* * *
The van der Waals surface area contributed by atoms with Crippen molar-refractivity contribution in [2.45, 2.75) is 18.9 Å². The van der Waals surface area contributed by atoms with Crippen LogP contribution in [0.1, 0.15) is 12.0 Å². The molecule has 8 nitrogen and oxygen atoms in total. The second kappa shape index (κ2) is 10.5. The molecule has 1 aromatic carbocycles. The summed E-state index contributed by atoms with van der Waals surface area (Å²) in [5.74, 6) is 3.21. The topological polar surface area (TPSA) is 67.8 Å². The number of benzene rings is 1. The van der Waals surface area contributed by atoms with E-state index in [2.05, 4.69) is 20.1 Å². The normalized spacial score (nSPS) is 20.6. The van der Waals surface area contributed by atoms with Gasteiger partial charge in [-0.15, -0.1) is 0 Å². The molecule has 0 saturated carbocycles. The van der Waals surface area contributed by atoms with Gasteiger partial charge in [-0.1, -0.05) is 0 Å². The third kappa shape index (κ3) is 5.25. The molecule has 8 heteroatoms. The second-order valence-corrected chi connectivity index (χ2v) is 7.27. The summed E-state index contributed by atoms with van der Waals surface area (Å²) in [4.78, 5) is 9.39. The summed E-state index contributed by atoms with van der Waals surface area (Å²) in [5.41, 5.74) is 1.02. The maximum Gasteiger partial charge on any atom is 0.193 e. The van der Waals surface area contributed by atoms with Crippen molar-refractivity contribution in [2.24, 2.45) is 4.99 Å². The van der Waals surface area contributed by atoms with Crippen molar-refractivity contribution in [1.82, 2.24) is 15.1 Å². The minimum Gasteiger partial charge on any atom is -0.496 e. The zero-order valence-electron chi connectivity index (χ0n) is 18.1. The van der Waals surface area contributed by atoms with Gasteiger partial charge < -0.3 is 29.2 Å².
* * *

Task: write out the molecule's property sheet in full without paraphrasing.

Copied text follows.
The van der Waals surface area contributed by atoms with Crippen molar-refractivity contribution in [2.45, 2.75) is 18.9 Å². The van der Waals surface area contributed by atoms with Crippen LogP contribution in [0.1, 0.15) is 12.0 Å². The molecule has 8 nitrogen and oxygen atoms in total. The second kappa shape index (κ2) is 10.5. The molecule has 1 aromatic carbocycles. The summed E-state index contributed by atoms with van der Waals surface area (Å²) in [5.74, 6) is 3.21. The topological polar surface area (TPSA) is 67.8 Å². The number of benzene rings is 1. The van der Waals surface area contributed by atoms with E-state index in [2.05, 4.69) is 20.1 Å². The normalized spacial score (nSPS) is 20.6. The van der Waals surface area contributed by atoms with Gasteiger partial charge in [-0.15, -0.1) is 0 Å². The molecule has 0 saturated carbocycles. The van der Waals surface area contributed by atoms with Gasteiger partial charge in [-0.1, -0.05) is 0 Å². The third kappa shape index (κ3) is 5.25. The molecule has 8 heteroatoms. The second-order valence-corrected chi connectivity index (χ2v) is 7.27. The summed E-state index contributed by atoms with van der Waals surface area (Å²) in [4.78, 5) is 9.39. The summed E-state index contributed by atoms with van der Waals surface area (Å²) in [5.41, 5.74) is 1.02. The maximum Gasteiger partial charge on any atom is 0.193 e. The van der Waals surface area contributed by atoms with Crippen molar-refractivity contribution in [2.24, 2.45) is 4.99 Å². The van der Waals surface area contributed by atoms with Crippen molar-refractivity contribution in [1.82, 2.24) is 15.1 Å². The minimum Gasteiger partial charge on any atom is -0.496 e. The zero-order valence-electron chi connectivity index (χ0n) is 18.1. The van der Waals surface area contributed by atoms with Gasteiger partial charge < -0.3 is 29.2 Å².